In the days before her death a frail Vera Rodgers still held out out hope that her only son, who had been missing for 23 years, was happy somewhere.
"She said before she passed: 'I want to say goodbye to Grant.' It was really, really sad to hear," daughter Jane Neville said yesterday.
"Perhaps she and dad and Grant are all together now."
In 1989 the Rodgers family was dealt a massive blow when Grant's four-wheel drive was discovered at Mt Kembla without any trace of him.
The 29 year old had left his Albion Park Rail home for work in Thirroul on October 26 but never arrived.
"It was particularly hard for mum and dad as his parents, something I didn't fully appreciate until I became a parent," Mrs Neville said from her home in country Victoria.
"Much of mum and dad's last years together before dad passed away in 1999 were spent searching for Grant. They never gave up hope."
Each year Mrs Rodgers contacted the Illawarra Mercury around the time of Missing Persons Week, desperate for any leads from the public.
After a few years of no news, the couple packed up and left the Illawarra region to run a post office in central Victoria.
"That was 20 odd years ago, they had a ball running that. But they were never the same," Mrs Neville recalled.
"After Grant went missing they became really unsettled, so they moved quite a bit.
"Mum and dad loved living in country Victoria for much of the final phase of their lives together: gold panning, birdwatching, bushwalking."
Mrs Neville had feared her mother would not cope without the companionship of her husband but, after his death, she picked herself up and got on with life.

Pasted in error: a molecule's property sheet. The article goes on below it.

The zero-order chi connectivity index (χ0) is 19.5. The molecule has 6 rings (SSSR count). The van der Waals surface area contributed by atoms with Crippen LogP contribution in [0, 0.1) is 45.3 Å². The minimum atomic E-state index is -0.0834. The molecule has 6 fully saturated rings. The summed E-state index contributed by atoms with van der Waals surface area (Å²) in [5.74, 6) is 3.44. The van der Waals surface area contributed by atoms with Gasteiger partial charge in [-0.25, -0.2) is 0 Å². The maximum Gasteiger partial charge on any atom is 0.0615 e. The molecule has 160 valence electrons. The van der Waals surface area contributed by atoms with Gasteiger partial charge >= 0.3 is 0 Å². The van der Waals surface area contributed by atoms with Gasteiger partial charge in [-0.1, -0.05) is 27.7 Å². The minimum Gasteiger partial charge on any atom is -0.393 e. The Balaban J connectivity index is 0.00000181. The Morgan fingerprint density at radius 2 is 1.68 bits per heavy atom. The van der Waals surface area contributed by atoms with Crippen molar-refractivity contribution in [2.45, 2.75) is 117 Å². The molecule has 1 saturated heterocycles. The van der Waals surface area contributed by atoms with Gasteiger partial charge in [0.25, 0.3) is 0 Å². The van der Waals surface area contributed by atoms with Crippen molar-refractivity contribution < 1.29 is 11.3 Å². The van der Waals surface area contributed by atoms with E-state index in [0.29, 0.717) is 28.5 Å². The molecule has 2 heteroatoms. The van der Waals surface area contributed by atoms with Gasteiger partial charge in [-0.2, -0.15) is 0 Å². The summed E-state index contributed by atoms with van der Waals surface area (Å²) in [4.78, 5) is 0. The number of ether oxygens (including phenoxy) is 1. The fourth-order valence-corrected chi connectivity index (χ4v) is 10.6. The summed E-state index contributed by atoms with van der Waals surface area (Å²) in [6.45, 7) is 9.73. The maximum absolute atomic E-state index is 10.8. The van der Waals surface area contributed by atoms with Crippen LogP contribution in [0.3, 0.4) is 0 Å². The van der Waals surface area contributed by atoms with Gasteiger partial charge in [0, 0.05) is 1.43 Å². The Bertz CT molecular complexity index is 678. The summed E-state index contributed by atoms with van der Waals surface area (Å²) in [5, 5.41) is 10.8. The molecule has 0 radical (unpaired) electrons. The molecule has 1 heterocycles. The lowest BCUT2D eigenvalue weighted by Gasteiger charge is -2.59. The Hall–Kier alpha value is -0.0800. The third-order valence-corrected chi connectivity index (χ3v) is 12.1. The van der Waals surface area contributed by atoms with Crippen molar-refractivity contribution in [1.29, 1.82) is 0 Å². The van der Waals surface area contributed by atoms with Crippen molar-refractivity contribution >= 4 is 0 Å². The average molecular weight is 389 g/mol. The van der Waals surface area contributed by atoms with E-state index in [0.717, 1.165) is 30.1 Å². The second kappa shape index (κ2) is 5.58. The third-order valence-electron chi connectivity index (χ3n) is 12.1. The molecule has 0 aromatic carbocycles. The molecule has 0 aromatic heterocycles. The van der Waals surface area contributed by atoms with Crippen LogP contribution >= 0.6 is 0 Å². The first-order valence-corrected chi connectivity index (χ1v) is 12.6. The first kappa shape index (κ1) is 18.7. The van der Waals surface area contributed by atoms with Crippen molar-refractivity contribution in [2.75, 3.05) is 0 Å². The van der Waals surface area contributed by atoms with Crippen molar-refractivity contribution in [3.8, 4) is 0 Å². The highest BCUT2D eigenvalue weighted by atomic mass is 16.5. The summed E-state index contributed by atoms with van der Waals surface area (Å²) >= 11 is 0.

She loved getting letters from her sister Wilma who "wrote to mum every week, entertaining her with tales of Wollongong and the beauty of her garden".
Mrs Neville said her mother had been an inspiration, who showed incredible strength when dealt life's worst cards.
"Mum never, ever lost hope. She just thought Grant was out there somewhere, she had faith he was happy," Mrs Neville said.
"She always felt Grant would come back."
Today, Mrs Neville carries the torch for her mother's lost son and her dear brother.
"It was all so strange. But, like mum said, there is always a chance he is out there somewhere. We've put notices in national papers about mum's death, just in case."
Despite suffering the worst pain any mother could imagine, she leaves her loving daughter filled with fond memories.
"Mum was lovely. She was very pretty, full of life and, despite the sadness and distress of Grant's disappearance, still took pleasure and interest in everything and everyone around her."
A funeral service for Mrs Rodgers, who died on Friday, will be held at St Andrew's Uniting Church in Maryborough, Victoria today.